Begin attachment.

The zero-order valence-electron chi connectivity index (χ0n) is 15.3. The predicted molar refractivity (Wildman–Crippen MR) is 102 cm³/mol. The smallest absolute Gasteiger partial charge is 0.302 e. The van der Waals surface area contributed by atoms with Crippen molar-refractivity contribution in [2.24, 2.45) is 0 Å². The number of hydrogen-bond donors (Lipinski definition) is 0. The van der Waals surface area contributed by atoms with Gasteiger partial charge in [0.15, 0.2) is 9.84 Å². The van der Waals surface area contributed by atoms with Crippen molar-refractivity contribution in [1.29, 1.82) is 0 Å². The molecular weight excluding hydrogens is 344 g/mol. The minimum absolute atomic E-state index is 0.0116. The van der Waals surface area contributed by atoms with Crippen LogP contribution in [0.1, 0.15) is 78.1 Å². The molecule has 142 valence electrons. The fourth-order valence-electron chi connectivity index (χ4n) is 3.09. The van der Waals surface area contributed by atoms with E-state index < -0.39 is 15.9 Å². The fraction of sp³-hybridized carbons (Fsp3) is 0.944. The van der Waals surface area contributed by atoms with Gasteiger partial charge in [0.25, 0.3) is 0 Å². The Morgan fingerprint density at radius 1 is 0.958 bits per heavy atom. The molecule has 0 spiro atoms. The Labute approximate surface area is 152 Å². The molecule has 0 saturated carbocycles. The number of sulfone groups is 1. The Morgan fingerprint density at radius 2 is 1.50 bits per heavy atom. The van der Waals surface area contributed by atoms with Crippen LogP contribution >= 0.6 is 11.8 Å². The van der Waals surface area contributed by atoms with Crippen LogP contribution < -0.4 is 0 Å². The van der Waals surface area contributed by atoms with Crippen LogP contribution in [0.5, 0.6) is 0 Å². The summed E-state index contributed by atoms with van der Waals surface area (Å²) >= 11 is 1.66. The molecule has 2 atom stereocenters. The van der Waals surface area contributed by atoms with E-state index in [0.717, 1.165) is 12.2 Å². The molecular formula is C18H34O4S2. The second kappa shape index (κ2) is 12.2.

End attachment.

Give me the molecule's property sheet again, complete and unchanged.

The zero-order valence-electron chi connectivity index (χ0n) is 15.3. The predicted molar refractivity (Wildman–Crippen MR) is 102 cm³/mol. The smallest absolute Gasteiger partial charge is 0.302 e. The van der Waals surface area contributed by atoms with Crippen molar-refractivity contribution in [2.24, 2.45) is 0 Å². The number of hydrogen-bond donors (Lipinski definition) is 0. The van der Waals surface area contributed by atoms with Gasteiger partial charge in [0.15, 0.2) is 9.84 Å². The van der Waals surface area contributed by atoms with Crippen molar-refractivity contribution in [1.29, 1.82) is 0 Å². The molecular weight excluding hydrogens is 344 g/mol. The minimum absolute atomic E-state index is 0.0116. The van der Waals surface area contributed by atoms with Crippen LogP contribution in [0.1, 0.15) is 78.1 Å². The molecule has 142 valence electrons. The fourth-order valence-electron chi connectivity index (χ4n) is 3.09. The van der Waals surface area contributed by atoms with E-state index < -0.39 is 15.9 Å². The fraction of sp³-hybridized carbons (Fsp3) is 0.944. The van der Waals surface area contributed by atoms with Gasteiger partial charge in [0.25, 0.3) is 0 Å². The Morgan fingerprint density at radius 1 is 0.958 bits per heavy atom. The molecule has 0 spiro atoms. The Labute approximate surface area is 152 Å². The molecule has 0 saturated carbocycles. The number of sulfone groups is 1. The Morgan fingerprint density at radius 2 is 1.50 bits per heavy atom. The van der Waals surface area contributed by atoms with Crippen LogP contribution >= 0.6 is 11.8 Å². The van der Waals surface area contributed by atoms with Crippen LogP contribution < -0.4 is 0 Å². The van der Waals surface area contributed by atoms with Crippen LogP contribution in [0.5, 0.6) is 0 Å². The summed E-state index contributed by atoms with van der Waals surface area (Å²) >= 11 is 1.66. The molecule has 2 atom stereocenters. The van der Waals surface area contributed by atoms with E-state index in [0.717, 1.165) is 12.2 Å². The molecular formula is C18H34O4S2. The second kappa shape index (κ2) is 12.2.